We just finished the first weekend of East Bay Open Studios (EBOS)!
The Annual East Bay Open Studios Event has been an ongoing tradition in the San Francisco Bay Area for over 40 years. Formerly organized by Pro Arts, a non-profit art organization based in Oakland, the event is now produced by Dream World Media led by Carolyn Quan, an award-winning, internationally-collected fine artist, and artist advocate.
This is my first EBOS as participating artist! I am displaying some of my colorful, documentary Cuba photography at Gray Loft Gallery.
A BIG thank you to all who came out in support of the arts, in support of my first public show, who surprised me with flowers, and bought pieces of my work!
If you didn't make it this past weekend – you’ll have a 2nd chance next weekend! Come on out, visit Gray Loft Gallery, engage with the 10 artists whose wonderful, diverse work - photography, jewelry, mixed media installations - is featured at this gallery.
Gray Loft Gallery will be open 11am to 6pm on Sat, June 17 and Sun, June 18, 2017.
After you visited Gray Loft Gallery, explore Jingletown, the funky, inspiring neighborhood and pocket artist community along the Oakland Estuary. Have a coffee at the little Kefa Coffee shop while admiring the work of another local artist on display there, visit Jingletown Art Studios (JAS) and Ford St Studios, and check out another 25+ participating artists in our beloved Oakland arts district.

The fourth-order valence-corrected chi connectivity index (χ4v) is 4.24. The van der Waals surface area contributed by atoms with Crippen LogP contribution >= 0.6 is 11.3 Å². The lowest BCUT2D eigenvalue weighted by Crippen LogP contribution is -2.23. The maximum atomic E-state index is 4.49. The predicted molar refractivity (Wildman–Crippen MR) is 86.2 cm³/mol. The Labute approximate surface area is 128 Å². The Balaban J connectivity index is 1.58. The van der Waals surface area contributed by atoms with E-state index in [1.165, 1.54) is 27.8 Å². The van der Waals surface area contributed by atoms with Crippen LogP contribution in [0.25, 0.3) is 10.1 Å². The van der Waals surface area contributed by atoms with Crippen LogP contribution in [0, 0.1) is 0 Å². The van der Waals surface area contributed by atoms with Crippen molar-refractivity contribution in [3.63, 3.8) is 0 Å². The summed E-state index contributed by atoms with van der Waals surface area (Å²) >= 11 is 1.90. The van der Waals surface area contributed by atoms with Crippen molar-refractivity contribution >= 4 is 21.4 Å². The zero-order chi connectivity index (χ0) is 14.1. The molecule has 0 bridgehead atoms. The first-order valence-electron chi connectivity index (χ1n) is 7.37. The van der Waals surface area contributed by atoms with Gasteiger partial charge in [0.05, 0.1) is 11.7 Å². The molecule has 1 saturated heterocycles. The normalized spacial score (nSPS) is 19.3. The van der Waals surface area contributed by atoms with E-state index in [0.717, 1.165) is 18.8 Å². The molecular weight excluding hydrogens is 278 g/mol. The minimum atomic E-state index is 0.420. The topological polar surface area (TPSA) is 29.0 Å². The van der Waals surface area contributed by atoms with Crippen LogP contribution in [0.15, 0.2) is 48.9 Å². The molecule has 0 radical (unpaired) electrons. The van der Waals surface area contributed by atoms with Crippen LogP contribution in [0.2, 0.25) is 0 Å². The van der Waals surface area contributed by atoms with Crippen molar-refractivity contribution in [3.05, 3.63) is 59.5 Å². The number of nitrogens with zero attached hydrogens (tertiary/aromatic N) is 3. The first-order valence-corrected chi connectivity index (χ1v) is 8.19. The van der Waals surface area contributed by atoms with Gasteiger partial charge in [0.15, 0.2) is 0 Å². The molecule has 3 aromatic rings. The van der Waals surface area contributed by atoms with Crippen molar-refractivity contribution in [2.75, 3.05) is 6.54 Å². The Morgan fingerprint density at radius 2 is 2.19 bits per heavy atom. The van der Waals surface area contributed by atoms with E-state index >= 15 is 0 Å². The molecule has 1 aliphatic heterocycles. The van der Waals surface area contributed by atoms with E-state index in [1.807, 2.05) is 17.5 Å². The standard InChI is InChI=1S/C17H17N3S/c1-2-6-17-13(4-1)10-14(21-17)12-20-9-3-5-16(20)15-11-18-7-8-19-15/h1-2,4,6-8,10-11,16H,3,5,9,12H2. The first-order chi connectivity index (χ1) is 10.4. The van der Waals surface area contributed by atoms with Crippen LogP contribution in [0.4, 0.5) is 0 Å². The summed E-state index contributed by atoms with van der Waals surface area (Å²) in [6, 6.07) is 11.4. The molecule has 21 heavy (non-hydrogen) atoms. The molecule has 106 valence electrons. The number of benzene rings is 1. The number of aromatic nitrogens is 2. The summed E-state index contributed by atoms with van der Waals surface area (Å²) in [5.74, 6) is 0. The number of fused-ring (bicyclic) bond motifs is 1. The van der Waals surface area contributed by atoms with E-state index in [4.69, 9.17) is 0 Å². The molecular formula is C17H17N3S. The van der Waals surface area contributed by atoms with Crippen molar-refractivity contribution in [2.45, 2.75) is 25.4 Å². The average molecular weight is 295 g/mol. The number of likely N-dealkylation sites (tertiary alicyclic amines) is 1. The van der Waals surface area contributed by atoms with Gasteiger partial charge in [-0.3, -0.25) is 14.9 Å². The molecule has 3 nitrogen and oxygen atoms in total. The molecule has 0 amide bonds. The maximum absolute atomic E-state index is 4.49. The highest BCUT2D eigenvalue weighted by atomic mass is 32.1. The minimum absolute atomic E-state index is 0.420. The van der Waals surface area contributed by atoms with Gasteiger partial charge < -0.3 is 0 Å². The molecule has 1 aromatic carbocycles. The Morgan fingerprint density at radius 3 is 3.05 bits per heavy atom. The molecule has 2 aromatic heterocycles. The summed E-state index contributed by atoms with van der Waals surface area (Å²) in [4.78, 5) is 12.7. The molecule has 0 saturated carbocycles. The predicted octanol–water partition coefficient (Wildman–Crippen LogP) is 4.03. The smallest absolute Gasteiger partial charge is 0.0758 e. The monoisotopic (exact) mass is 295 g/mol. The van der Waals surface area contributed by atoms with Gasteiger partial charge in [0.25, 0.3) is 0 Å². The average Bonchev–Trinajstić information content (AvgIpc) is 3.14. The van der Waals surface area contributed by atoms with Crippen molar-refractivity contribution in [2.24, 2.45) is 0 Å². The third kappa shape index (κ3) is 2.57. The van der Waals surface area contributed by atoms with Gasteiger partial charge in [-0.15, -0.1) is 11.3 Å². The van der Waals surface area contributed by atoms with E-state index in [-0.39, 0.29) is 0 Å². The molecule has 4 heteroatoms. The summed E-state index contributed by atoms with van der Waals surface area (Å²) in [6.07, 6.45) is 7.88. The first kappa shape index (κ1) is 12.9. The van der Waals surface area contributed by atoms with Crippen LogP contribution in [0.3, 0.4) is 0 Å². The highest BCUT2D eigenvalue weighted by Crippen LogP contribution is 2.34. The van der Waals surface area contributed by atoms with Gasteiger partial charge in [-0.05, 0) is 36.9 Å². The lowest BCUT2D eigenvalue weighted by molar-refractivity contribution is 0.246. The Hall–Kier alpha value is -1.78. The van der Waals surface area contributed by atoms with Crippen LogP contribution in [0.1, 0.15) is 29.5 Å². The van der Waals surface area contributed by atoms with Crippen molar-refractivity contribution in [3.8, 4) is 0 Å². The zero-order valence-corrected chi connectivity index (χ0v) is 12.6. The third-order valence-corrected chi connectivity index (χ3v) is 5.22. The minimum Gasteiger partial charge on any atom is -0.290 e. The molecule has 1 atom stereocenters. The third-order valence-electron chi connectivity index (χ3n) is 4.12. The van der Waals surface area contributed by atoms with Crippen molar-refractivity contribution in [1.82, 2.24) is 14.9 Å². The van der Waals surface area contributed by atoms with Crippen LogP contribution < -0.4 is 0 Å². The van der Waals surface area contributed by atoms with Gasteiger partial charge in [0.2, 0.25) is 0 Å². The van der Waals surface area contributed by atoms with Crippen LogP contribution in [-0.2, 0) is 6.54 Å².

Jingletown is one of the most recognized artists’ warehouse districts in Oakland. Among other notable artistic enterprises, it is the location of a number of galleries, including Faultine Artspace, Gray Loft Gallery, Jingletown Art Studios and Gallery, M0xy Studios and Norton Factory Studios, as well as studios of many renowned artists who are living and working here.
The moniker Jingletown came from turn of the century Portuguese cannery workers whose earnings would "jingle" in their pockets at the end of the day as they walked home from the factories in the area. Many of those canneries and factories closed and the neighborhood went into disuse, but in the early 1980’s artists realized the potential and converted many of the neglected warehouses into functioning live/work spaces. It is now a flourishing artist community in the Bay Area.